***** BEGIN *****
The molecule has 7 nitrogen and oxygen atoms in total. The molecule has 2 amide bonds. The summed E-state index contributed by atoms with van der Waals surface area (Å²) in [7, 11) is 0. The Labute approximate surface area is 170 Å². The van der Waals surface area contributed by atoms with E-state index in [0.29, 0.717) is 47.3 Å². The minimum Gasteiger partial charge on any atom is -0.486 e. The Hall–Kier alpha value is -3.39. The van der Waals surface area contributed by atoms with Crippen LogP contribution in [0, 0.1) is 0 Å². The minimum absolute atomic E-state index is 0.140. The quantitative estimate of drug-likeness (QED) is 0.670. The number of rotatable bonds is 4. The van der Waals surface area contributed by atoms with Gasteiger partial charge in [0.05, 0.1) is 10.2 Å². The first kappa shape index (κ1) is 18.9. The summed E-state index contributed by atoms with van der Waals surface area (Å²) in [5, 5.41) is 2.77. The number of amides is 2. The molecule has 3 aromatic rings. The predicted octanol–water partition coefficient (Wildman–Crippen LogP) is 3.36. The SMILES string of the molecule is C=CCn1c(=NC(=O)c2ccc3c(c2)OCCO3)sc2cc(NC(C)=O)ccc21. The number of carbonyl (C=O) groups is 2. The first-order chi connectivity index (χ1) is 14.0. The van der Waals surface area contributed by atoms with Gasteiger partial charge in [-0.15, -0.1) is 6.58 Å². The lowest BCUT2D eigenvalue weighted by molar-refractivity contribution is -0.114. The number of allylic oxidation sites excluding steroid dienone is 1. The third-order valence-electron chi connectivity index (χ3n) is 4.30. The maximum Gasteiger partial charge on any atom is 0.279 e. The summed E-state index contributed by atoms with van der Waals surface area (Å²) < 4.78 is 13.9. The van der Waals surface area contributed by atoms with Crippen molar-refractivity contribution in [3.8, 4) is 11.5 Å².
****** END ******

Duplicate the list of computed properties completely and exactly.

The molecule has 7 nitrogen and oxygen atoms in total. The molecule has 2 amide bonds. The summed E-state index contributed by atoms with van der Waals surface area (Å²) in [7, 11) is 0. The Labute approximate surface area is 170 Å². The van der Waals surface area contributed by atoms with E-state index in [0.29, 0.717) is 47.3 Å². The minimum Gasteiger partial charge on any atom is -0.486 e. The Hall–Kier alpha value is -3.39. The van der Waals surface area contributed by atoms with Crippen LogP contribution in [0, 0.1) is 0 Å². The minimum absolute atomic E-state index is 0.140. The quantitative estimate of drug-likeness (QED) is 0.670. The number of rotatable bonds is 4. The van der Waals surface area contributed by atoms with Gasteiger partial charge in [0.05, 0.1) is 10.2 Å². The first kappa shape index (κ1) is 18.9. The summed E-state index contributed by atoms with van der Waals surface area (Å²) in [5, 5.41) is 2.77. The number of amides is 2. The molecule has 3 aromatic rings. The predicted octanol–water partition coefficient (Wildman–Crippen LogP) is 3.36. The SMILES string of the molecule is C=CCn1c(=NC(=O)c2ccc3c(c2)OCCO3)sc2cc(NC(C)=O)ccc21. The number of carbonyl (C=O) groups is 2. The first-order chi connectivity index (χ1) is 14.0. The van der Waals surface area contributed by atoms with Gasteiger partial charge in [-0.15, -0.1) is 6.58 Å². The lowest BCUT2D eigenvalue weighted by molar-refractivity contribution is -0.114. The number of allylic oxidation sites excluding steroid dienone is 1. The third-order valence-electron chi connectivity index (χ3n) is 4.30. The maximum Gasteiger partial charge on any atom is 0.279 e. The summed E-state index contributed by atoms with van der Waals surface area (Å²) < 4.78 is 13.9. The van der Waals surface area contributed by atoms with Crippen molar-refractivity contribution in [3.8, 4) is 11.5 Å².